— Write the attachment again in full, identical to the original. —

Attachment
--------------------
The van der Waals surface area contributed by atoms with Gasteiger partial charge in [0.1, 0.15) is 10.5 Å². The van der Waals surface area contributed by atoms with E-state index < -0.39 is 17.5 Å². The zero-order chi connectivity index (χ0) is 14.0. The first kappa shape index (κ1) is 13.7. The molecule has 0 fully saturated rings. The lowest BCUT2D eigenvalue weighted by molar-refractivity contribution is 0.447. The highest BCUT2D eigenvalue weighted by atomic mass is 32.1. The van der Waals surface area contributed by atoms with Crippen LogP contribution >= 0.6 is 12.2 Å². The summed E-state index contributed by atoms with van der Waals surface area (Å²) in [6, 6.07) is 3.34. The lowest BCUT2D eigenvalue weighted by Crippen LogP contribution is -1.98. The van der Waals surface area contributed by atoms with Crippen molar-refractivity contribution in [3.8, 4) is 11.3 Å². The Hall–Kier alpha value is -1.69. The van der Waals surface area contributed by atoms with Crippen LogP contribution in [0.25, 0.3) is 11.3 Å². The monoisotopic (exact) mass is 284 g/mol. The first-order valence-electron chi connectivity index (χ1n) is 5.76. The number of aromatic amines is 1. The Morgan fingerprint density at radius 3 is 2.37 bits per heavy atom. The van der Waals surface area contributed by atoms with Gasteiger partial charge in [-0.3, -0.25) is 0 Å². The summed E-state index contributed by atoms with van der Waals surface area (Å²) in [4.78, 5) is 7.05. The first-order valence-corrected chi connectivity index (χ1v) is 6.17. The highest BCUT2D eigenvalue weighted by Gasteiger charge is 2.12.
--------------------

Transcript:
The van der Waals surface area contributed by atoms with Gasteiger partial charge in [0.1, 0.15) is 10.5 Å². The van der Waals surface area contributed by atoms with E-state index < -0.39 is 17.5 Å². The zero-order chi connectivity index (χ0) is 14.0. The first kappa shape index (κ1) is 13.7. The molecule has 0 fully saturated rings. The lowest BCUT2D eigenvalue weighted by molar-refractivity contribution is 0.447. The highest BCUT2D eigenvalue weighted by atomic mass is 32.1. The van der Waals surface area contributed by atoms with Crippen LogP contribution >= 0.6 is 12.2 Å². The summed E-state index contributed by atoms with van der Waals surface area (Å²) in [6, 6.07) is 3.34. The lowest BCUT2D eigenvalue weighted by Crippen LogP contribution is -1.98. The van der Waals surface area contributed by atoms with Crippen molar-refractivity contribution in [3.8, 4) is 11.3 Å². The Hall–Kier alpha value is -1.69. The van der Waals surface area contributed by atoms with Crippen LogP contribution in [0.25, 0.3) is 11.3 Å². The monoisotopic (exact) mass is 284 g/mol. The first-order valence-electron chi connectivity index (χ1n) is 5.76. The number of aromatic amines is 1. The Morgan fingerprint density at radius 3 is 2.37 bits per heavy atom. The van der Waals surface area contributed by atoms with Gasteiger partial charge in [-0.3, -0.25) is 0 Å². The summed E-state index contributed by atoms with van der Waals surface area (Å²) in [4.78, 5) is 7.05. The first-order valence-corrected chi connectivity index (χ1v) is 6.17. The highest BCUT2D eigenvalue weighted by Gasteiger charge is 2.12.